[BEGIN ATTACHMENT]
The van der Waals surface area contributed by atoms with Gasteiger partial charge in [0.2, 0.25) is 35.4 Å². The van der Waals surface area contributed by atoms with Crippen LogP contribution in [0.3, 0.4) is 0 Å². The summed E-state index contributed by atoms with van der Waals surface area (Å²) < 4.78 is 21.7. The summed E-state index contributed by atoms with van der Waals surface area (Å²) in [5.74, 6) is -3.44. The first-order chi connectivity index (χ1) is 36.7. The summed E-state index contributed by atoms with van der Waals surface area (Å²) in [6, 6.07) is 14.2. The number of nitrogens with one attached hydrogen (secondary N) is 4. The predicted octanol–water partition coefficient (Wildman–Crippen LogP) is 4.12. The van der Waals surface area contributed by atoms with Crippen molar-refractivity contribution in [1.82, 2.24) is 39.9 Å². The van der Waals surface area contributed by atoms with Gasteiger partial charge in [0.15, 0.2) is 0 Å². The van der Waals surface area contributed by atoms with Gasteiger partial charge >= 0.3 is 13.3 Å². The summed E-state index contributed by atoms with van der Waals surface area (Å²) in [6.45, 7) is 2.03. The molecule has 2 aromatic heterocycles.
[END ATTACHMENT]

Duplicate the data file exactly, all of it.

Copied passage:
The van der Waals surface area contributed by atoms with Gasteiger partial charge in [0.2, 0.25) is 35.4 Å². The van der Waals surface area contributed by atoms with Crippen LogP contribution in [0.3, 0.4) is 0 Å². The summed E-state index contributed by atoms with van der Waals surface area (Å²) < 4.78 is 21.7. The summed E-state index contributed by atoms with van der Waals surface area (Å²) in [5.74, 6) is -3.44. The first-order chi connectivity index (χ1) is 36.7. The summed E-state index contributed by atoms with van der Waals surface area (Å²) in [6, 6.07) is 14.2. The number of nitrogens with one attached hydrogen (secondary N) is 4. The predicted octanol–water partition coefficient (Wildman–Crippen LogP) is 4.12. The van der Waals surface area contributed by atoms with Crippen molar-refractivity contribution in [1.82, 2.24) is 39.9 Å². The van der Waals surface area contributed by atoms with Gasteiger partial charge in [0.15, 0.2) is 0 Å². The van der Waals surface area contributed by atoms with Gasteiger partial charge >= 0.3 is 13.3 Å². The summed E-state index contributed by atoms with van der Waals surface area (Å²) in [6.45, 7) is 2.03. The molecule has 2 aromatic heterocycles.